Occasionally, however, I'll encounter an album that's moving in the opposite way. It's difficult for a happy album to have the same impact as an overwhelmingly sad one - I suppose sadness is generally felt much deeper than happiness or contentment - but it does happen, every once in a great while.
Lupercalia by Patrick Wolf is a tremendous example. I purchased this album (released in 2011 and named after an ancient pagan festival) on Amazon recently, and it's just so joyful and so at peace with both past and present that it's impossible not to feel that same happiness yourself. Here's House, one of the album's many happy highlights:
I think the thing that makes Lupercalia so potently jubilant is the fact that Patrick Wolf didn't exactly make his name by singing happy songs about how wonderful everything is. Lupercalia was preceded in the Wolf discography by The Bachelor, an album of real conflict and strife; PW spent most of that record besieged by vultures and lost in thickets, making the peace and joy of Lupercalia all the more striking by contrast. In the context of PW's back catalogue, Lupercalia is not mindlessly happy fluff but a moving and much-deserved resolution to the unhappiness that marked its predecessors.
In this respect, Patrick Wolf's discography is very much like that of the Eels. Mark Oliver Everett (also known simply as E) has seen far, far more than his fair share of tragedy over the years: at the age of 19, he found his father dead in the family living room; in 1996, his sister killed herself after a long battle with depression; his mother died of lung cancer within two years of his sister's passing; his cousin was on the plane that flew into The Pentagon on 9/11. I could go on, probably.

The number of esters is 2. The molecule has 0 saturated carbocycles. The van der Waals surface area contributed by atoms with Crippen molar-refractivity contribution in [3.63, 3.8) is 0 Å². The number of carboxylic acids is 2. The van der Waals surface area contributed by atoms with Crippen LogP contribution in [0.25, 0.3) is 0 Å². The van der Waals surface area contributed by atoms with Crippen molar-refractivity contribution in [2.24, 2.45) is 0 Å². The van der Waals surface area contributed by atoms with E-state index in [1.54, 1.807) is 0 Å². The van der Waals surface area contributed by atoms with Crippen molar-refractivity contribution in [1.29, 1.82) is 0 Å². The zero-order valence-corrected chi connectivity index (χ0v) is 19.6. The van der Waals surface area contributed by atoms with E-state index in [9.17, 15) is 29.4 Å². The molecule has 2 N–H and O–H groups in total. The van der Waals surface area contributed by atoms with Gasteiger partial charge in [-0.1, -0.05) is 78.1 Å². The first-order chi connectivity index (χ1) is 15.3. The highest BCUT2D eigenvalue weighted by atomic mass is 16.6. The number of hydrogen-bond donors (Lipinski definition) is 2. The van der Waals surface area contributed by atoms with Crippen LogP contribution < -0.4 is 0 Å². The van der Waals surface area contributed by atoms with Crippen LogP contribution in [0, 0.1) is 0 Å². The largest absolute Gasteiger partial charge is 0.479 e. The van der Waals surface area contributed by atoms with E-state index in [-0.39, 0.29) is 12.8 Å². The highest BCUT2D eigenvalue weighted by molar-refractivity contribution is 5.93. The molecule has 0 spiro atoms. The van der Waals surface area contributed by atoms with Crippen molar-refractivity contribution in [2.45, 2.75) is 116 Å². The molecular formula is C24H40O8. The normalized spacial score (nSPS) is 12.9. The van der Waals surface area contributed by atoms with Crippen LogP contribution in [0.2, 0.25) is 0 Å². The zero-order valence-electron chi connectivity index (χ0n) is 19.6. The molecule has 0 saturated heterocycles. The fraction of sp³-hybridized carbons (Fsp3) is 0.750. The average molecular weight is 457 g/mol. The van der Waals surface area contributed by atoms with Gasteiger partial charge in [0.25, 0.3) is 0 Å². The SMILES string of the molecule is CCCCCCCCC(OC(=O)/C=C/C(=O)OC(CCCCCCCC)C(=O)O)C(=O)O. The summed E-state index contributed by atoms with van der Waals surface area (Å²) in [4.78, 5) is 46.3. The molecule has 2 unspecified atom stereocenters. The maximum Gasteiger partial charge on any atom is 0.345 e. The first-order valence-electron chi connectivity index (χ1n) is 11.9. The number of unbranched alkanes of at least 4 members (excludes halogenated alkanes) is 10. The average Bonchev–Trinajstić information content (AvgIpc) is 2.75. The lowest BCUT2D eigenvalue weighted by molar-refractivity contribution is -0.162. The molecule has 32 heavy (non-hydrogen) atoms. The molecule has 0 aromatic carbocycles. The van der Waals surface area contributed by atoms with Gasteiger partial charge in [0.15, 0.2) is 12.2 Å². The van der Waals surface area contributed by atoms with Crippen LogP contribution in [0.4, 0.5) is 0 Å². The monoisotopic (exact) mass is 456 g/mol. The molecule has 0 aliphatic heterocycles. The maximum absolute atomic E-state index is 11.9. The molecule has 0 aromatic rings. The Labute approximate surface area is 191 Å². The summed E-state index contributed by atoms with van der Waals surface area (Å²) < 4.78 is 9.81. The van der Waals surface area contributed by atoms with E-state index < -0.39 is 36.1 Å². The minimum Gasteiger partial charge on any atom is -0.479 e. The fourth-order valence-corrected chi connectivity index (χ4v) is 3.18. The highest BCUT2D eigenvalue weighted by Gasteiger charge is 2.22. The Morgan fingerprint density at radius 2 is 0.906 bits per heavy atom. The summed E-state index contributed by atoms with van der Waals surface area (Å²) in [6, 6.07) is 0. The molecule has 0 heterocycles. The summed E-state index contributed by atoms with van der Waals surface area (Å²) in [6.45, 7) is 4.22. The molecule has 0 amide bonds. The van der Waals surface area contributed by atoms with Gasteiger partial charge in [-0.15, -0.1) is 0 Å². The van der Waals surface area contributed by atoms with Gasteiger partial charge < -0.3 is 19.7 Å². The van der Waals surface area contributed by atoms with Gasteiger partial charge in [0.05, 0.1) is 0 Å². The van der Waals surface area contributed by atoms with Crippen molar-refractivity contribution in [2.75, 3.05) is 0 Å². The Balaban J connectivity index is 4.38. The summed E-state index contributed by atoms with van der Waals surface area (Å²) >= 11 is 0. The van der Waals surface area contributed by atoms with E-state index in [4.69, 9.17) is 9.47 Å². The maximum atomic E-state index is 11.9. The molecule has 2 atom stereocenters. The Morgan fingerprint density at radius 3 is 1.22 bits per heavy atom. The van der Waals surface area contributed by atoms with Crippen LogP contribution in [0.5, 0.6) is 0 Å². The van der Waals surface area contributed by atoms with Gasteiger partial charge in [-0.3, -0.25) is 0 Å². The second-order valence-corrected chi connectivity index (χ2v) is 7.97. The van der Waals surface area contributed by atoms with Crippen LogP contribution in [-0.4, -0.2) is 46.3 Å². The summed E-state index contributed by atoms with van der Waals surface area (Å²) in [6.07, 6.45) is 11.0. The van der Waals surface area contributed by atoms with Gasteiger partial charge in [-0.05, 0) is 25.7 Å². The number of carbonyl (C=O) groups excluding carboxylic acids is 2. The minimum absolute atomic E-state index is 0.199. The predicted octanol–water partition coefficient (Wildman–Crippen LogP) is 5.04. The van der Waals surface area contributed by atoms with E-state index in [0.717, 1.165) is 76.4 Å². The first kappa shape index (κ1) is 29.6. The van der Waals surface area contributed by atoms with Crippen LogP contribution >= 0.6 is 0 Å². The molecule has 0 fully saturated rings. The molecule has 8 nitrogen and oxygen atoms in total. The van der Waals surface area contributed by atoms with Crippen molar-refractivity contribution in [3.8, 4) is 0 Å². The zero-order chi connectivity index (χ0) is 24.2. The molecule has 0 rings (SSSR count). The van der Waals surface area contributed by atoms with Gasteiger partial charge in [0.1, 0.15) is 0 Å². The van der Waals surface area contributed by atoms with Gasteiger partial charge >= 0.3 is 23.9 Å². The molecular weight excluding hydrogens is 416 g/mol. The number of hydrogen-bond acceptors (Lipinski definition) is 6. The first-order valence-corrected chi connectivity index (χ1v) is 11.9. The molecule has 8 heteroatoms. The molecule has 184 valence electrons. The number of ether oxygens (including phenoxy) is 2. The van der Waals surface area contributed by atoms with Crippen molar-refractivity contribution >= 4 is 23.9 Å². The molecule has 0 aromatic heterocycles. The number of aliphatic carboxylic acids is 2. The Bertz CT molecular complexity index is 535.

With all of the above in mind, it's remarkable that E ever managed to write any happy songs at all, let alone an entire album's worth of them. And yet that's exactly what 2010's Tomorrow Morning (and, to a lesser extent, 2000's Daisies of the Galaxy) is: a rare ray of sunshine in the Eels' otherwise rather dark and gloomy discography. Who'd have thought that the man behind Electro-Shock Blues would ever come out with something as unreservedly happy and optimistic as Mystery of Life?
So, if you're a musician and you want to write a happy album that's just as powerful as my favourite sad albums, my advice is to write a couple of sad albums first. Your happy songs will be far more moving if it feels like you've earned them.